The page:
For more information about solar energy, check out these related contents from our site:

11 Responses to :
Solar Energy: A Spotlight on Home Security

  1. JJM says:

    Most of my system is wireless although many key components are powered by AC. Was planning to power the cameras, siren, recorder and controller with a UPS and might want to use my 45 watt solar kit to keep the UPS charged, or relace UPS with golf cart batteries and inverter for longer life. Still need the solar powered motion detector flood lights.

  2. CaptTurbo says:

    Everything in my house has been solar powered for three years now. I have a 10.12KW array with grid tied, and hybrid battery based inverters. There is nothing like a battery backed solar power system for piece of mind. I don’t even notice grid failures. My neighbors have called to ask me if my power is out when theirs goes down. I tell them that I’ll have to take a peek at which inverters I’m running on to know. LOL. Great stuff!

  3. Allen says:

    I tried a few of the stand alone type solar security lights around my house. It was an experiment to see if they were feasible this far North and in cold weather. I live in Interior Alaska so we get some really cold temperatures and very short, dark days. In mid-winter there is very little solar gain even when the sun is out. The lights do not work well at all under these conditions. There is so little sunlight that the lights do not work when needed most. They will come on every once in awhile but cannot be relied upon. It confirmed what I already suspected.

    I just wanted to share this with those living in cold regions of the lower 48 and Canada. A whole house or solar wired set up with larger batteries, in combination with solar, generator back-up or simiar arrangements would be a better option.

    1. Allen says:

      I meant in combination with wind power as well.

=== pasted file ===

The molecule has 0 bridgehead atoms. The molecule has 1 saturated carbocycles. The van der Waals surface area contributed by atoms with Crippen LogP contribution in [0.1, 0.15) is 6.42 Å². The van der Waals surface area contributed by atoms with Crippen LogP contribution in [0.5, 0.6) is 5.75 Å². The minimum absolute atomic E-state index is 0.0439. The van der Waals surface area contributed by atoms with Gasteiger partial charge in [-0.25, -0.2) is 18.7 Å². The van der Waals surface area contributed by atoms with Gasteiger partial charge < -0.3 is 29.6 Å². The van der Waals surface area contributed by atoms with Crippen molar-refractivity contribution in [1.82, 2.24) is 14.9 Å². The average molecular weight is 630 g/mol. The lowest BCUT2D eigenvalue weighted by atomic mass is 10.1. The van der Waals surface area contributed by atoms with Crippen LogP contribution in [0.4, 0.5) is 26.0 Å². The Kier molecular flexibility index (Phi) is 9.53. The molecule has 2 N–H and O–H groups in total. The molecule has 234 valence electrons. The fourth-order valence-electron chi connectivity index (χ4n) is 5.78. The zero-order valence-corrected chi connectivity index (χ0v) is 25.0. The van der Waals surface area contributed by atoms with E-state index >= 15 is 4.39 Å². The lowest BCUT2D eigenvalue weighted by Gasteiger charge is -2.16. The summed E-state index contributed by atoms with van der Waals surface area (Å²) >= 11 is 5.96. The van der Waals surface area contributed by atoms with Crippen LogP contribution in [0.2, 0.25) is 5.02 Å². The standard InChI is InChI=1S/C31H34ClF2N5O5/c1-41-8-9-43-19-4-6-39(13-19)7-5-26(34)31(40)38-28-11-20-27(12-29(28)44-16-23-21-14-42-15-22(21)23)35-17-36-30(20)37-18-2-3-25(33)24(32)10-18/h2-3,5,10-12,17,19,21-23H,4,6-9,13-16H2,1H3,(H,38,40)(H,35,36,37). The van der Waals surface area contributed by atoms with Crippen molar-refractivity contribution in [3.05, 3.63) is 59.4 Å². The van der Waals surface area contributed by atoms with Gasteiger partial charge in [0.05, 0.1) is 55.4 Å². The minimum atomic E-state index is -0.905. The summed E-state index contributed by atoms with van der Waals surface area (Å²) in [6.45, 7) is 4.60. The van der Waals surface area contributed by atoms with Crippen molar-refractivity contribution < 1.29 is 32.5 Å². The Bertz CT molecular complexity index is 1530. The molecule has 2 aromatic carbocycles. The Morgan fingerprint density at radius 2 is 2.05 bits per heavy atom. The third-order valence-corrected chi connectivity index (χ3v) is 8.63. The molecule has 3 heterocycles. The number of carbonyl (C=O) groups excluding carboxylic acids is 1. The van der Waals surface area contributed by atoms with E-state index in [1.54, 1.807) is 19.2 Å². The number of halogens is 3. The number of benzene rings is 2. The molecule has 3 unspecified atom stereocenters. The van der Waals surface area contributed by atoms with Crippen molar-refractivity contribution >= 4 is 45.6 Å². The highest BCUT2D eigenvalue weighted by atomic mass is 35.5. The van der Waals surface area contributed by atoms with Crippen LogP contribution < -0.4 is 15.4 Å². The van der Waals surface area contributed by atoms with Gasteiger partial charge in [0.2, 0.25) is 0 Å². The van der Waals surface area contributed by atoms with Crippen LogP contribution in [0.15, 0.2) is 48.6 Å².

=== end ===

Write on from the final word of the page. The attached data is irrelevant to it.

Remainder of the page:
2. Joe says:

      Hi Allen, thanks for sharing your experience! I hadn’t thought too much about solars that far north. I wonder, would wind power be a bit more feasible? It’d be interesting to see how efficient they would be in cold weather. Let me know if you have any experience or knowledge in that area.

  4. Great Grey says:

    A) Don’t have all cameras visible (makes target to shoot at. Yes, there are people that will do that.)
    B) some at low level (gets better view of face)
    C) Have pictures stored one more than one device/location (i.e. off site). (Hidden computer, dummy computer that look like the monitor for thieves to take.) Put hidden cameras on one computer and visible cameras on another.
    D) Around here straight motion sensors trip all night long when it is windy, so combined heat sensing works better.

  5. dennis says:

    Love your site! Great info and thinking ahead of the curve….

  6. Paul Erwin says:

    what would happen if someone wanted to cut your power off so they spray painted your solar cell panels

    1. William Smithson says:

      But the panels would have
      already stored power

  7. ChuckS123 says:

    It seems much cheaper to just have batteries, charged by house power, and no solar panels. That wouldn’t work for extended outages, however.

    Slightly off subject, one backup power system had solar panels and batteries that could be charged from the solar, house power, or a car’s cigarette lighter.